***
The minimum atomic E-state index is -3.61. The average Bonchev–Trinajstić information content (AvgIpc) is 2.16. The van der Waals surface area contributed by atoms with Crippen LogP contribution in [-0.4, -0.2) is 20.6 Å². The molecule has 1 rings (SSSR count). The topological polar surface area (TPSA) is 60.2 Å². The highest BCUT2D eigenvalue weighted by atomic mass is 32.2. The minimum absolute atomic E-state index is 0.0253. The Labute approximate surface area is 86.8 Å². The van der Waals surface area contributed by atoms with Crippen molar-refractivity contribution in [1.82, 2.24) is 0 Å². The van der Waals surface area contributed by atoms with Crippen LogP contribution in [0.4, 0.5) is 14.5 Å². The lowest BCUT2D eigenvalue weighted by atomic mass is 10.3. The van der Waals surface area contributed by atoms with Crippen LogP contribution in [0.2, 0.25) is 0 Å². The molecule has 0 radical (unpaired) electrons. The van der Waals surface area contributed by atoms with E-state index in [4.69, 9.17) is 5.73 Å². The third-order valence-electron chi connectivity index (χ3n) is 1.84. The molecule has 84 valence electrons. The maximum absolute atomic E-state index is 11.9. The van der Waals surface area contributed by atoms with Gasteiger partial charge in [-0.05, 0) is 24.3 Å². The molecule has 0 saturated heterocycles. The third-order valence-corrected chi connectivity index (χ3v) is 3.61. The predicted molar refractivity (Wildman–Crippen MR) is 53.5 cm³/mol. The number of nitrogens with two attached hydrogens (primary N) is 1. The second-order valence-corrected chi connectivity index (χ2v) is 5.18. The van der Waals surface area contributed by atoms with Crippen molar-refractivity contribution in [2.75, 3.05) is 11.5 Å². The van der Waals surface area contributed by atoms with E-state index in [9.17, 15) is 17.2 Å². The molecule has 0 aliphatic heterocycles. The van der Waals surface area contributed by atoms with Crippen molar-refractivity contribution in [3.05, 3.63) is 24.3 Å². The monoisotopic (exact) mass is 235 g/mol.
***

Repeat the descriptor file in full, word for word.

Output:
The minimum atomic E-state index is -3.61. The average Bonchev–Trinajstić information content (AvgIpc) is 2.16. The van der Waals surface area contributed by atoms with Crippen LogP contribution in [-0.4, -0.2) is 20.6 Å². The molecule has 1 rings (SSSR count). The topological polar surface area (TPSA) is 60.2 Å². The highest BCUT2D eigenvalue weighted by atomic mass is 32.2. The minimum absolute atomic E-state index is 0.0253. The Labute approximate surface area is 86.8 Å². The van der Waals surface area contributed by atoms with Crippen molar-refractivity contribution in [1.82, 2.24) is 0 Å². The van der Waals surface area contributed by atoms with Crippen LogP contribution in [0.4, 0.5) is 14.5 Å². The lowest BCUT2D eigenvalue weighted by atomic mass is 10.3. The van der Waals surface area contributed by atoms with Crippen LogP contribution in [0.2, 0.25) is 0 Å². The molecule has 0 radical (unpaired) electrons. The van der Waals surface area contributed by atoms with E-state index in [4.69, 9.17) is 5.73 Å². The third-order valence-electron chi connectivity index (χ3n) is 1.84. The molecule has 84 valence electrons. The maximum absolute atomic E-state index is 11.9. The van der Waals surface area contributed by atoms with Gasteiger partial charge in [-0.05, 0) is 24.3 Å². The molecule has 0 saturated heterocycles. The third-order valence-corrected chi connectivity index (χ3v) is 3.61. The predicted molar refractivity (Wildman–Crippen MR) is 53.5 cm³/mol. The number of nitrogens with two attached hydrogens (primary N) is 1. The second-order valence-corrected chi connectivity index (χ2v) is 5.18. The van der Waals surface area contributed by atoms with Crippen molar-refractivity contribution in [2.75, 3.05) is 11.5 Å². The van der Waals surface area contributed by atoms with E-state index in [9.17, 15) is 17.2 Å². The molecule has 0 aliphatic heterocycles. The van der Waals surface area contributed by atoms with Crippen molar-refractivity contribution in [3.05, 3.63) is 24.3 Å². The monoisotopic (exact) mass is 235 g/mol.